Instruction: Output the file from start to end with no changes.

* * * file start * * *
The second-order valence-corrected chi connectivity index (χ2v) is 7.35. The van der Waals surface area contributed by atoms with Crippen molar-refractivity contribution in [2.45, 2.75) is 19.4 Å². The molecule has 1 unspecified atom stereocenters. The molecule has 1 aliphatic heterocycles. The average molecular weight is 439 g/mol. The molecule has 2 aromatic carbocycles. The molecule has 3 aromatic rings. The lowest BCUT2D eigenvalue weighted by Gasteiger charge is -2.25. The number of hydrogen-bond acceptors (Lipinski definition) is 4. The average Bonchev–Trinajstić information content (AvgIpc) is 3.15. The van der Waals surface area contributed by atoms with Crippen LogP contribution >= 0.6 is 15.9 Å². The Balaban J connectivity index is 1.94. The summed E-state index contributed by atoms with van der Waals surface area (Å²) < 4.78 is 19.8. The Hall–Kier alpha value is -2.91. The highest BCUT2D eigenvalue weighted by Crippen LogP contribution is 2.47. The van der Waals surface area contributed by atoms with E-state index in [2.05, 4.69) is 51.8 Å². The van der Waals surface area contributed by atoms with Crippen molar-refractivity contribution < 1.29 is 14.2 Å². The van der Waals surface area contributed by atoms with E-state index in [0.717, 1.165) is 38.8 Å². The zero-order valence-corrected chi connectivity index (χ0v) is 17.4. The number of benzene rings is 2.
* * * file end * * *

The second-order valence-corrected chi connectivity index (χ2v) is 7.35. The van der Waals surface area contributed by atoms with Crippen molar-refractivity contribution in [2.45, 2.75) is 19.4 Å². The molecule has 1 unspecified atom stereocenters. The molecule has 1 aliphatic heterocycles. The average molecular weight is 439 g/mol. The molecule has 2 aromatic carbocycles. The molecule has 3 aromatic rings. The lowest BCUT2D eigenvalue weighted by Gasteiger charge is -2.25. The number of hydrogen-bond acceptors (Lipinski definition) is 4. The average Bonchev–Trinajstić information content (AvgIpc) is 3.15. The van der Waals surface area contributed by atoms with Crippen LogP contribution >= 0.6 is 15.9 Å². The Balaban J connectivity index is 1.94. The summed E-state index contributed by atoms with van der Waals surface area (Å²) < 4.78 is 19.8. The Hall–Kier alpha value is -2.91. The highest BCUT2D eigenvalue weighted by Crippen LogP contribution is 2.47. The van der Waals surface area contributed by atoms with E-state index in [2.05, 4.69) is 51.8 Å². The van der Waals surface area contributed by atoms with Crippen molar-refractivity contribution < 1.29 is 14.2 Å². The van der Waals surface area contributed by atoms with E-state index in [0.717, 1.165) is 38.8 Å². The zero-order valence-corrected chi connectivity index (χ0v) is 17.4. The number of benzene rings is 2.